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How to shut up a jerk in classical Chinese

The Zhuangzi is one of the most famous early Chinese texts and a basic text of the Daoist tradition, but the story about Cao Shang 曹商 that I’m going to talk about here doesn’t seem to be among the most popular passages, possibly because it’s located in the penultimate chapter, i.e. chapter 32 of the widely used Guo Xiang 郭象 recension of the Zhuangzi. Scholars believe this chapter belongs to the group of heterogeneous collections of fragments that partly overlap with the content of the “Inner Chapters” presumably authored by Master Zhuang himself. More importantly, the penultimate chapter of any philosophical text is a point that I often find too far away to reach, so I can understand why it isn’t that well-known.


I came across this Zhuangzi story when I started to consider studying classical Chinese seriously and tried to work through Wang Li’s 王力 (1900-1986) famous four-volume textbook. I remember how it made me laugh. About a decade later, when I got the opportunity to teach undergraduates classical Chinese in London, I decided to share this joy with the young students who were about the same age as myself when this story first made me laugh. I’m not a Zhuangzi expert or enthusiast, and it doesn’t matter that this story might just be a fantasy recorded by anonymous hands much later than Master Zhuang. To me, it is more important to feel the pleasure of reading and one’s pride in having devoted some time to learning this ancient language.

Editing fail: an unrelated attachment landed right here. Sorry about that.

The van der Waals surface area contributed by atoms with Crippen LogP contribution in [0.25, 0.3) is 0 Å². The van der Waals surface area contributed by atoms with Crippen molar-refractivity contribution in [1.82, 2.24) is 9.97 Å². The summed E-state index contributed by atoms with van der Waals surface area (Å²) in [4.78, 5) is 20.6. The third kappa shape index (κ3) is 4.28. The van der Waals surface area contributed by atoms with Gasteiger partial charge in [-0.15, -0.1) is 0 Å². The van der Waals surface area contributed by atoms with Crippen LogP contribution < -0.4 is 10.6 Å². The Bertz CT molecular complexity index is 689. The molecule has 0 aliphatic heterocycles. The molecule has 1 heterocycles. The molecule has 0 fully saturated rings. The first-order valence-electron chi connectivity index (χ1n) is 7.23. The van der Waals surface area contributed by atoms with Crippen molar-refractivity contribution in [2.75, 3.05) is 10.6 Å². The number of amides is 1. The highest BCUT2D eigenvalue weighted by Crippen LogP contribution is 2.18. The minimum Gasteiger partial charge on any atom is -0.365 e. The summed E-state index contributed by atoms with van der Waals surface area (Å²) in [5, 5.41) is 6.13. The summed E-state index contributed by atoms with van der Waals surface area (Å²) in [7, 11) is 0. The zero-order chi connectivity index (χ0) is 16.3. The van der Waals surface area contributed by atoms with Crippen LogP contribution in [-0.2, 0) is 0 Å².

Now let me try to tell this story in a different way, a way that allows me to put the miscellaneous things in my head together. As I have enjoyed animation and manga since my childhood, I often imagine things in an anime-ish way, with images, music, sound effects, etc. My current animation techniques are of course primitive and only enable me to do a simplified version of the ideal animation in my mind... But well, one must start somewhere!


PS: As this was the first time for a lot of things, I imagined there would be some problems along the way. But I didn’t expect that I spent quite some time trying to find out what kind of shoes Zhuangzi might have worn! Ju 屨 here is often interpreted as shoes made of hemp. They are simple, but not necessarily “sandals.” I’m perhaps taking too much liberty in my animation, but well, who knows Master Zhuang didn’t wear sandals? So I have tried to model his shoes on two Eastern Han figurines wearing sandals.


Watch on Youtube or Bilibili:





 

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